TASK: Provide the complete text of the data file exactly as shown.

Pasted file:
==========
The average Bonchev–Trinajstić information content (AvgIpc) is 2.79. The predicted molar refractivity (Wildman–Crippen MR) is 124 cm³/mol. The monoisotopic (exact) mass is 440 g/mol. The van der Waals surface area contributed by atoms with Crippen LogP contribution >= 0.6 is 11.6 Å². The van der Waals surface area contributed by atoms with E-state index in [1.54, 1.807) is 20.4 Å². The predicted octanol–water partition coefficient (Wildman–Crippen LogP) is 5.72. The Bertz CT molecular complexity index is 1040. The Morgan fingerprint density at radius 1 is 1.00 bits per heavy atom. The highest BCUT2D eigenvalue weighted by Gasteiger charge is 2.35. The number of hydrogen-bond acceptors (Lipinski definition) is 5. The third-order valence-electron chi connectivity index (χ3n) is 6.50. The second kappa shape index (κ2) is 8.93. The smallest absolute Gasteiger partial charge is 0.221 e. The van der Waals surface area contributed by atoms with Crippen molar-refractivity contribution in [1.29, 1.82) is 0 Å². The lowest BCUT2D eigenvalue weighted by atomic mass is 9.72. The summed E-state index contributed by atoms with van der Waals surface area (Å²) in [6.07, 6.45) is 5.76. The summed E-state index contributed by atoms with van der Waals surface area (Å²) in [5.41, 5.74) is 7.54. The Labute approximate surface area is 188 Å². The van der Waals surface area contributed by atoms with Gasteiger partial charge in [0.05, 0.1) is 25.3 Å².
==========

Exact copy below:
The average Bonchev–Trinajstić information content (AvgIpc) is 2.79. The predicted molar refractivity (Wildman–Crippen MR) is 124 cm³/mol. The monoisotopic (exact) mass is 440 g/mol. The van der Waals surface area contributed by atoms with Crippen LogP contribution >= 0.6 is 11.6 Å². The van der Waals surface area contributed by atoms with E-state index in [1.54, 1.807) is 20.4 Å². The predicted octanol–water partition coefficient (Wildman–Crippen LogP) is 5.72. The Bertz CT molecular complexity index is 1040. The Morgan fingerprint density at radius 1 is 1.00 bits per heavy atom. The highest BCUT2D eigenvalue weighted by Gasteiger charge is 2.35. The number of hydrogen-bond acceptors (Lipinski definition) is 5. The third-order valence-electron chi connectivity index (χ3n) is 6.50. The second kappa shape index (κ2) is 8.93. The smallest absolute Gasteiger partial charge is 0.221 e. The van der Waals surface area contributed by atoms with Crippen molar-refractivity contribution in [1.29, 1.82) is 0 Å². The lowest BCUT2D eigenvalue weighted by atomic mass is 9.72. The summed E-state index contributed by atoms with van der Waals surface area (Å²) in [6.07, 6.45) is 5.76. The summed E-state index contributed by atoms with van der Waals surface area (Å²) in [5.41, 5.74) is 7.54. The Labute approximate surface area is 188 Å². The van der Waals surface area contributed by atoms with Gasteiger partial charge in [0.05, 0.1) is 25.3 Å².